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Published 20 June 2012 21:58, Updated 20 June 2012 22:03
According to those lovers of free markets over at Cabcharge, the 10 per cent extra you’ve been slugged for paying your taxi fare by credit card these past 36 years is not a surcharge. Not a bit of it. It’s all part of the wonderful “financial service” that is the Cabcharge payments system, the company insists. Which doesn’t quite explain how your $20 cash fare transforms into $22 if you choose to pay by credit card or a Cabcharge docket. All part of the “service”, is it?
The market has said what it thinks of Cabcharge’s semantics. Last week, the Reserve Bank of Australia’s payment systems board ordered that from the start of 2013, the surcharges applied by merchants to credit card payments can cover only “the reasonable cost of card acceptance”.
This reverses a 2003 decision to let merchants slap on whatever surcharge they like. That was a decision made in the hope of spurring innovation in the payments industry but most of the creativity it unleashed was from merchants with market power cashing in.
Hence there were “innovations” such as the flat credit card surcharge, for example Qantas’ infamous $7.70 per domestic sector, conveniently ignoring the fact that banks charge merchants an average 0.81 per cent for Visa or MasterCard transactions but 1.88 per cent for American Express.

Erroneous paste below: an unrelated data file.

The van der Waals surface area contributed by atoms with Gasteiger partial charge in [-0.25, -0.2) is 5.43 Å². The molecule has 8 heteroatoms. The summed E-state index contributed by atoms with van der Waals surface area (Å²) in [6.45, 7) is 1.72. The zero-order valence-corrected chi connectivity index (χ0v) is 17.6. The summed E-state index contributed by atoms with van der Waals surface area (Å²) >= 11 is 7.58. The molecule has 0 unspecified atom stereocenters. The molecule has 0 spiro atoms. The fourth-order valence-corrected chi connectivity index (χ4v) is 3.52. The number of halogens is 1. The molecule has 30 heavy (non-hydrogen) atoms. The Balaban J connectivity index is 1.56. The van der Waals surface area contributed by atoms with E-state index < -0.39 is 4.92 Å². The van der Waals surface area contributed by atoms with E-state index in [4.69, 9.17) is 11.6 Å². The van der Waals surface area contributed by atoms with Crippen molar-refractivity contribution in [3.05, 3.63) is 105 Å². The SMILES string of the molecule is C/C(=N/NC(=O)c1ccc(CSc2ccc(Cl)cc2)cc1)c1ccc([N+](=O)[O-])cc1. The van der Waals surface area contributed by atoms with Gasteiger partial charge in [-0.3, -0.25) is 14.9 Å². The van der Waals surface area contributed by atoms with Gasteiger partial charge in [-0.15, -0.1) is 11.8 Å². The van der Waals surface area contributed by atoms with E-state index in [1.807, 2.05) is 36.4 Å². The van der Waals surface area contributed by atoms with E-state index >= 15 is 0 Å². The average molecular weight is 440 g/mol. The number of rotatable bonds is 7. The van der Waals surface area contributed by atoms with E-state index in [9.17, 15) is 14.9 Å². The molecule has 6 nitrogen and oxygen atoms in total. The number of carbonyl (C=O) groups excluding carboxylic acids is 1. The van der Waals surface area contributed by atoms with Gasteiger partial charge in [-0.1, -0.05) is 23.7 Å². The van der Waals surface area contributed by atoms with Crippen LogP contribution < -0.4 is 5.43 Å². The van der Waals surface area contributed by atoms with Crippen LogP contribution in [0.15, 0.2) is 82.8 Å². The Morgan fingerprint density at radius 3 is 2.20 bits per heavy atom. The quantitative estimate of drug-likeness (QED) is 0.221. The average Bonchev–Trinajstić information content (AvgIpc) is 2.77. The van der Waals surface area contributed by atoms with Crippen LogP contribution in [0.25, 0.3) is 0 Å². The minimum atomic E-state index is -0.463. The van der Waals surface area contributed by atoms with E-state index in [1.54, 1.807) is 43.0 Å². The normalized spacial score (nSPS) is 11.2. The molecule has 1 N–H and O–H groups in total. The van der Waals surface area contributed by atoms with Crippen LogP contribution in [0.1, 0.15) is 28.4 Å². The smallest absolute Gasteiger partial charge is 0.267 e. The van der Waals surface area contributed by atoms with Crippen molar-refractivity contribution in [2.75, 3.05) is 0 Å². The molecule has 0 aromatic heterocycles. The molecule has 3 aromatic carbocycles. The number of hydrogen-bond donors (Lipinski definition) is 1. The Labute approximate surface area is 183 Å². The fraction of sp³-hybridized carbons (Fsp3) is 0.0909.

The market reaction to the RBA announcement was to chop 7 per cent off Cabcharge’s share price, clearly saying it thinks Cabcharge has been surcharging, and doing so excessively, but that the gig may finally be up.
Although having gotten away with its surcharge by another name for so long, one wonders who can pull Cabcharge into line.
The RBA is expecting the card schemes to enforce the rules but can they really afford to withdraw their facilities from a behemoth such as Cabcharge if spirit of the rules is breached?
Given that credit card surcharging is such a grey area – called a surcharge by some merchants, cross-subsidised or linked to a “financial service” by others – industry expert Mike Ebstein says everybody would be better off if the RBA simply allowed merchants to charge the “differential” between accepting credit cards and other forms of payment, such as cash or debit card, which still won’t be recognised as having any cost under the new arrangements.